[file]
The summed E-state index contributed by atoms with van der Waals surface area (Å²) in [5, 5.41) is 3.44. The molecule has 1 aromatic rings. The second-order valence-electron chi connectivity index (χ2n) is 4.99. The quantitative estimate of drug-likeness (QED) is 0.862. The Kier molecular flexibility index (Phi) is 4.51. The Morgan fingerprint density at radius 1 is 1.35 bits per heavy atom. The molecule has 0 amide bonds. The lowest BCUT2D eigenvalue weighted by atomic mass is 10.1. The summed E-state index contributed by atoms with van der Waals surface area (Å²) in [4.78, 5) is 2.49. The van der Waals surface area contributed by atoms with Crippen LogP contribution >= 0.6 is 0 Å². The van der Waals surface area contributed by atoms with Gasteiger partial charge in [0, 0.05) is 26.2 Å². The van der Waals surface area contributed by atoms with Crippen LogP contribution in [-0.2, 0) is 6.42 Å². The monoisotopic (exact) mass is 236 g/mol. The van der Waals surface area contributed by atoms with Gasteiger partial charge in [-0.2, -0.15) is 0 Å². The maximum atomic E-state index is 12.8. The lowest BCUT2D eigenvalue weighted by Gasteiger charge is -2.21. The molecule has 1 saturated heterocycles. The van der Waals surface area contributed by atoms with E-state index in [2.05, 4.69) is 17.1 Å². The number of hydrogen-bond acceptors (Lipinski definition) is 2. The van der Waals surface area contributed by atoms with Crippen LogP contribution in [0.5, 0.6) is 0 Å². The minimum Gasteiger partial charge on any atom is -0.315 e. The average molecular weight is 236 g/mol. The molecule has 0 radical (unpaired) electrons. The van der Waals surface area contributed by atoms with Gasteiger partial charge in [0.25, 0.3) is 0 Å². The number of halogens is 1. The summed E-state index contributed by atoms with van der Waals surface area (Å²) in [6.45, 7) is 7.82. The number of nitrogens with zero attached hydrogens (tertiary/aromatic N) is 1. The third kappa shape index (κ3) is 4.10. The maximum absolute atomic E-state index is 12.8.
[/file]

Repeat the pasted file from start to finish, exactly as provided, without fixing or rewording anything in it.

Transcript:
The summed E-state index contributed by atoms with van der Waals surface area (Å²) in [5, 5.41) is 3.44. The molecule has 1 aromatic rings. The second-order valence-electron chi connectivity index (χ2n) is 4.99. The quantitative estimate of drug-likeness (QED) is 0.862. The Kier molecular flexibility index (Phi) is 4.51. The Morgan fingerprint density at radius 1 is 1.35 bits per heavy atom. The molecule has 0 amide bonds. The lowest BCUT2D eigenvalue weighted by atomic mass is 10.1. The summed E-state index contributed by atoms with van der Waals surface area (Å²) in [4.78, 5) is 2.49. The van der Waals surface area contributed by atoms with Crippen LogP contribution >= 0.6 is 0 Å². The van der Waals surface area contributed by atoms with Gasteiger partial charge in [0, 0.05) is 26.2 Å². The van der Waals surface area contributed by atoms with Crippen LogP contribution in [-0.2, 0) is 6.42 Å². The monoisotopic (exact) mass is 236 g/mol. The van der Waals surface area contributed by atoms with Gasteiger partial charge in [-0.2, -0.15) is 0 Å². The maximum atomic E-state index is 12.8. The lowest BCUT2D eigenvalue weighted by Gasteiger charge is -2.21. The molecule has 1 saturated heterocycles. The van der Waals surface area contributed by atoms with E-state index in [2.05, 4.69) is 17.1 Å². The number of hydrogen-bond acceptors (Lipinski definition) is 2. The van der Waals surface area contributed by atoms with Crippen LogP contribution in [0.5, 0.6) is 0 Å². The minimum Gasteiger partial charge on any atom is -0.315 e. The average molecular weight is 236 g/mol. The molecule has 0 radical (unpaired) electrons. The van der Waals surface area contributed by atoms with Gasteiger partial charge in [0.25, 0.3) is 0 Å². The number of halogens is 1. The summed E-state index contributed by atoms with van der Waals surface area (Å²) in [6.45, 7) is 7.82. The number of nitrogens with zero attached hydrogens (tertiary/aromatic N) is 1. The third kappa shape index (κ3) is 4.10. The maximum absolute atomic E-state index is 12.8.